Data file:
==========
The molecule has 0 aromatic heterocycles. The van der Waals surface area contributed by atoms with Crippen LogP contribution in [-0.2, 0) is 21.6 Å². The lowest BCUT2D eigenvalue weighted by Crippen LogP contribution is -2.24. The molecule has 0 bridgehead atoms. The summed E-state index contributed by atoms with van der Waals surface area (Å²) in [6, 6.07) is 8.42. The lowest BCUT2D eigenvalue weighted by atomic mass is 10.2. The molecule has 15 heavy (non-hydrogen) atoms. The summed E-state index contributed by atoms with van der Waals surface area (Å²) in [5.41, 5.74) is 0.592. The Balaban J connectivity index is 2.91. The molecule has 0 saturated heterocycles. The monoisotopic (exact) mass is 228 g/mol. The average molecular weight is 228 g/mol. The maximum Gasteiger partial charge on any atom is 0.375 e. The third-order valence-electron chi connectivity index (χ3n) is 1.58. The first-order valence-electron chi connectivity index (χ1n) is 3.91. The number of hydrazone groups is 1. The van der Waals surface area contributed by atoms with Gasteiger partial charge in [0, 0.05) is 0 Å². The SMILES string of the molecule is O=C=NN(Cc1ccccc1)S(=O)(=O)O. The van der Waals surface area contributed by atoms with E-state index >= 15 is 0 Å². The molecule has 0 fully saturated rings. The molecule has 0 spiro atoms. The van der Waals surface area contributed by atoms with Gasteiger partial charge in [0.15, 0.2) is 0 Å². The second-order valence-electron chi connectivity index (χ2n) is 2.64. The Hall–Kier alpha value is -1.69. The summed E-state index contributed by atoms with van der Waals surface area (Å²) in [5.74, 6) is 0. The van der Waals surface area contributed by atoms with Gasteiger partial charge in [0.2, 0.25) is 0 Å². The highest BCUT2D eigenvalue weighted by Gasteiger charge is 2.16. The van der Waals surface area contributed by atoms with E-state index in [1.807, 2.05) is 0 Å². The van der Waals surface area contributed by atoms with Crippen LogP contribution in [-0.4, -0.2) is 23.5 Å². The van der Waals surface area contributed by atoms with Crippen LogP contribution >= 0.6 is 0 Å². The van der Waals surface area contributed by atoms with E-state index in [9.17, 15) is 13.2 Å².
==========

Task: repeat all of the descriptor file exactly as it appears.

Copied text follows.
The molecule has 0 aromatic heterocycles. The van der Waals surface area contributed by atoms with Crippen LogP contribution in [-0.2, 0) is 21.6 Å². The lowest BCUT2D eigenvalue weighted by Crippen LogP contribution is -2.24. The molecule has 0 bridgehead atoms. The summed E-state index contributed by atoms with van der Waals surface area (Å²) in [6, 6.07) is 8.42. The lowest BCUT2D eigenvalue weighted by atomic mass is 10.2. The molecule has 15 heavy (non-hydrogen) atoms. The summed E-state index contributed by atoms with van der Waals surface area (Å²) in [5.41, 5.74) is 0.592. The Balaban J connectivity index is 2.91. The molecule has 0 saturated heterocycles. The monoisotopic (exact) mass is 228 g/mol. The average molecular weight is 228 g/mol. The maximum Gasteiger partial charge on any atom is 0.375 e. The third-order valence-electron chi connectivity index (χ3n) is 1.58. The first-order valence-electron chi connectivity index (χ1n) is 3.91. The number of hydrazone groups is 1. The van der Waals surface area contributed by atoms with Gasteiger partial charge in [0, 0.05) is 0 Å². The SMILES string of the molecule is O=C=NN(Cc1ccccc1)S(=O)(=O)O. The van der Waals surface area contributed by atoms with E-state index >= 15 is 0 Å². The molecule has 0 fully saturated rings. The molecule has 0 spiro atoms. The van der Waals surface area contributed by atoms with Gasteiger partial charge in [0.15, 0.2) is 0 Å². The second-order valence-electron chi connectivity index (χ2n) is 2.64. The Hall–Kier alpha value is -1.69. The summed E-state index contributed by atoms with van der Waals surface area (Å²) in [5.74, 6) is 0. The van der Waals surface area contributed by atoms with Gasteiger partial charge in [0.2, 0.25) is 0 Å². The highest BCUT2D eigenvalue weighted by Gasteiger charge is 2.16. The van der Waals surface area contributed by atoms with E-state index in [1.807, 2.05) is 0 Å². The van der Waals surface area contributed by atoms with Crippen LogP contribution in [-0.4, -0.2) is 23.5 Å². The van der Waals surface area contributed by atoms with Crippen LogP contribution >= 0.6 is 0 Å². The van der Waals surface area contributed by atoms with E-state index in [9.17, 15) is 13.2 Å².